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Is it worth it? Domestic violence relationships


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In 2009, R&B singer Chris Brown plead guilty to assault on his ex-girlfriend, pop singer, Rihanna. Brown was sentenced to five years of probation and 180 days in jail or the equivalent.  

“Scandal” star Columbus short was fired from “Scandal” after he was allegedly charged with misdemeanor spousal battery. Short’s estranged wife, Tanee Short, filed for a temporary restraining order against him after he allegedly threated to kill her and himself due to accusations of her cheating. 

Carolina Panthers defensive end Greg Hardy was sentenced to 18 months probation after he was convicted of domestic violence. 

San Francisco 49ers defensive end Ray McDonald was arrested after a domestic violence case involving his pregnant fiancée.

Ravens running back, Raymell Rice, was banned from the NFL after a video was released of Rice punching his then fiancée in an elevator. 

Statistics show that one in every four women will experience domestic violence in her lifetime, according to the National Coalition Against Domestic Violence. An estimated 1.3 million women are victims of physical assault by an intimate partner each year. 85% of domestic violence victims are women. Historically, women have been most often victimized by someone they knew. Most cases of domestic violence are never reported to the police. 

Is it worth it? Is it worth remaining in an abusive relationship, whether it is verbal abuse or physical abuse? Money, emotional attachment, sex, children, and fear are just some of the factors that may contribute to why women choose to remain in abusive relationships.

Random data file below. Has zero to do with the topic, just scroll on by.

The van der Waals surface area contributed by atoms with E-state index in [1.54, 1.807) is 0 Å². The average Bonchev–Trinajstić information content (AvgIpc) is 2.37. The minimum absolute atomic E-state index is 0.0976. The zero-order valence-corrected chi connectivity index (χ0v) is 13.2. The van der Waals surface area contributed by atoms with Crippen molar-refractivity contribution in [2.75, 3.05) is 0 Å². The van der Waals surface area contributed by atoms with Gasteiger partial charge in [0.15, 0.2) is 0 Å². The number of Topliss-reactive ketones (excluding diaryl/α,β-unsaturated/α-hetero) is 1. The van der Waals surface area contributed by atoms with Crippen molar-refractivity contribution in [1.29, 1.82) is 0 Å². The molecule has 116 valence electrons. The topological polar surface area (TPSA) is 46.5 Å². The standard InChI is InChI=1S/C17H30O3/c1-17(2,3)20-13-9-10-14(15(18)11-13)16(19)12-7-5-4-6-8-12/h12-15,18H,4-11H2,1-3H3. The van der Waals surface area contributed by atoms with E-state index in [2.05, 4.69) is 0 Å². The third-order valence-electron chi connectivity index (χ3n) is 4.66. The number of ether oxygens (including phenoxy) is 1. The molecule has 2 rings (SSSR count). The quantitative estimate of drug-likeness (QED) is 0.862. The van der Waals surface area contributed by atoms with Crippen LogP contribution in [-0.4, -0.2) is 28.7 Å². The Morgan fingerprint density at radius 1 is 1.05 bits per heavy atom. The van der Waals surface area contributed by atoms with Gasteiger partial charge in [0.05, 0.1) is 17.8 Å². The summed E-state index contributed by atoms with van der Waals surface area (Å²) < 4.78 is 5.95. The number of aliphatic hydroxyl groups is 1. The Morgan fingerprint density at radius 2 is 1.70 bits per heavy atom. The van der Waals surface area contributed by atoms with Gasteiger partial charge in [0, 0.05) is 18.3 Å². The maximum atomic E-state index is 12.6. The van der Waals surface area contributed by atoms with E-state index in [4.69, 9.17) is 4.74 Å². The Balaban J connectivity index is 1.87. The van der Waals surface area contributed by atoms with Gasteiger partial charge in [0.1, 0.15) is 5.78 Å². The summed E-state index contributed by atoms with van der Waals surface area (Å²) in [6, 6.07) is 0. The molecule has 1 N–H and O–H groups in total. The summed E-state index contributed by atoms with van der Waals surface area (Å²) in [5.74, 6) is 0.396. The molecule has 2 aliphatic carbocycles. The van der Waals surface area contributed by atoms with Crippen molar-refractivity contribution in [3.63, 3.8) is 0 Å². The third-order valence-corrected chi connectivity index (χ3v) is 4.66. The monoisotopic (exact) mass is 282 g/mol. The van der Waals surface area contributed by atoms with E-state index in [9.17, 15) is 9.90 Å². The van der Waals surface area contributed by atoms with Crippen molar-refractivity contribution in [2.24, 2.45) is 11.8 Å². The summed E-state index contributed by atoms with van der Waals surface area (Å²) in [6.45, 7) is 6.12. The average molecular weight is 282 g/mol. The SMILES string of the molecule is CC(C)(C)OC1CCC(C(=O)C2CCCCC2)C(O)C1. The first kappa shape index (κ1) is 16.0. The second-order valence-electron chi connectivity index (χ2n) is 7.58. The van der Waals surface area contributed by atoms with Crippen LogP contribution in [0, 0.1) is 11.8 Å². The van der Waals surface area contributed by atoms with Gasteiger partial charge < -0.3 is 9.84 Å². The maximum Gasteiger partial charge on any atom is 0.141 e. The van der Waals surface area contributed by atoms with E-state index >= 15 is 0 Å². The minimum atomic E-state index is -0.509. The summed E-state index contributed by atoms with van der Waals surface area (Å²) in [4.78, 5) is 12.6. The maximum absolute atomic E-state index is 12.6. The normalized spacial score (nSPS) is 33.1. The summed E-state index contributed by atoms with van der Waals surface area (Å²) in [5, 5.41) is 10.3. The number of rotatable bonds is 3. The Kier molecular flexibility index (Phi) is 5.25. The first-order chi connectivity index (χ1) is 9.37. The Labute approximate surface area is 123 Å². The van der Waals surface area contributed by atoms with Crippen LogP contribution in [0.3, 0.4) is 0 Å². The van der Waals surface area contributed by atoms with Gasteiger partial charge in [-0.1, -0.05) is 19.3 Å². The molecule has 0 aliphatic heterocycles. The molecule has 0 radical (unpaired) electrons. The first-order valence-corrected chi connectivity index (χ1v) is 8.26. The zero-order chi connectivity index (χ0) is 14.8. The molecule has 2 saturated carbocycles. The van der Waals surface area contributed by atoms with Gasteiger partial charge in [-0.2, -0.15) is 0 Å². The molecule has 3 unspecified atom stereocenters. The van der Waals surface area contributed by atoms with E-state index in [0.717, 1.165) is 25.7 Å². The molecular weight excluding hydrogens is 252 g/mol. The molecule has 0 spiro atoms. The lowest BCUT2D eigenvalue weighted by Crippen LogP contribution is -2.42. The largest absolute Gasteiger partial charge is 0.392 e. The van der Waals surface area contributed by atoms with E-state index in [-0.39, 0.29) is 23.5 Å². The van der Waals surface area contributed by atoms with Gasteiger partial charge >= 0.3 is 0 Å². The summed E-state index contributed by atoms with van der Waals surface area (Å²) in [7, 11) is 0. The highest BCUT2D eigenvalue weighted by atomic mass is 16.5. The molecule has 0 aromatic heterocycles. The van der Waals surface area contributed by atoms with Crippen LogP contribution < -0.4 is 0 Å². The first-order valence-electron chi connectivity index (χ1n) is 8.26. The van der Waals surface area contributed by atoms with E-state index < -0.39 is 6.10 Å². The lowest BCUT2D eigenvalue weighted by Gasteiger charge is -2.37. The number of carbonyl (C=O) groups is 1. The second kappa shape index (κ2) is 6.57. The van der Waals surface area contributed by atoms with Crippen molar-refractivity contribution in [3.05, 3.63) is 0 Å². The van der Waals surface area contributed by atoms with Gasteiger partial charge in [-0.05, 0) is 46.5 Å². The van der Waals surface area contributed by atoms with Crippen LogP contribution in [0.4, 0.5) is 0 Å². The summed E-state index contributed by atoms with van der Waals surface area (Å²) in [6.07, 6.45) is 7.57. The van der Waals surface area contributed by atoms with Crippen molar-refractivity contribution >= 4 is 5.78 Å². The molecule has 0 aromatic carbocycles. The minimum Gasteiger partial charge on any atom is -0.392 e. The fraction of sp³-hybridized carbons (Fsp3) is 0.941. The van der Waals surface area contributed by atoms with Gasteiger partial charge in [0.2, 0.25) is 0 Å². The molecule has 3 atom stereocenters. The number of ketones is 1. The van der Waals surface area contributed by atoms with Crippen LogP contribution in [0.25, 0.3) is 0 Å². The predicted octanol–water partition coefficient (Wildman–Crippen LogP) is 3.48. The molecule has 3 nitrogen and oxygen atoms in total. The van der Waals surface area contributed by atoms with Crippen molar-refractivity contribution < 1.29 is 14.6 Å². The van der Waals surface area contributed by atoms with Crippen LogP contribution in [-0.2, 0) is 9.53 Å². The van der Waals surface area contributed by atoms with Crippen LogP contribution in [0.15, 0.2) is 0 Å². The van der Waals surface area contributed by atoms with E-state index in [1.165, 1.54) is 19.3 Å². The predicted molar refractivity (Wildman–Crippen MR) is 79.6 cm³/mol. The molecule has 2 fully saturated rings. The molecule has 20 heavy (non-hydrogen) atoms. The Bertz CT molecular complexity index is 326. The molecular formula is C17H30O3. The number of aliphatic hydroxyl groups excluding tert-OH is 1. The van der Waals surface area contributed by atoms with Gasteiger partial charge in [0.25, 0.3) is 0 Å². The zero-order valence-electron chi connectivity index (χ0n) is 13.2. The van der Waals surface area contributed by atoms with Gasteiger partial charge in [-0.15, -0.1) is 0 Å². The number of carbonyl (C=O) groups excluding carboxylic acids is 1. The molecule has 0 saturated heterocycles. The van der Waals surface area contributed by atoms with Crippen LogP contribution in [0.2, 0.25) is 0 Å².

Twitter and Instagram trends “#WhyIstayed” and “#WhyIleft” are inspirational campaigns via social media where women tell their heartbreaking, yet powerful stories of domestic abuse. There are many important factors that contribute to the reason why women choose to remain in abusive relationships. 

 “I wanted to talk to someone about him, but was scared he’d find out,” said blogger Alex Gabriel, author of “Godlessness in Theory.” “Even two miles away I felt he was watching me,” she said. “Godlessness in Theory” is a blog about religion, popular rhetoric and political dissent, nerd and LGBT cultures, sexuality, and gender.

Fear is a factor.

“Humiliated and manipulated,” one user tweeted. “Thought I could change abuser and not feel like a victim.”

Humiliation is a factor. 

“Kept telling myself if he didn’t hit me, it wasn’t abuse,” another user tweeted.

Denial is one of the many factors.

“My girls needed a father,” another user tweeted. 

Children are a factor.

“I couldn’t afford the life that we established by myself,” said Kate Ranta of Coral Springs, Fla. “I was drowning.” Ranta’s story is part of “Why Didn’t You Just Leave?” a Huffington Post series on domestic violence in which six women share their reasons for staying in abusive relationships.

Money is a factor.

“He warned me that if I told anyone or left him, he would hunt me down,” said Nicole Beverly of Ypsilanti, Mich. Beverly’s story is also a part of the Huffington Posts’ series on domestic violence.  “It worked. I didn’t tell a single person for five months. I knew if I did leave, he was capable of following through with the threats he was making. I was paralyzed with fear.

Fear is a factor.

Emotional attachment, love, sex, shame, guilt, isolation, and fear are some other factors that contribute to the reason why women choose to remain in an abusive relationship. Domestic abuse is wrong and unjustifiable. 

If you are in an abusive relationship, tell someone and get help or call the National Domestic Hotline at 1-800-799-7233. 

-Email Mija at [email protected] and follow us on twitter @theatregister

  • Mija Gary Register Reporter
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Is it worth it? Domestic violence relationships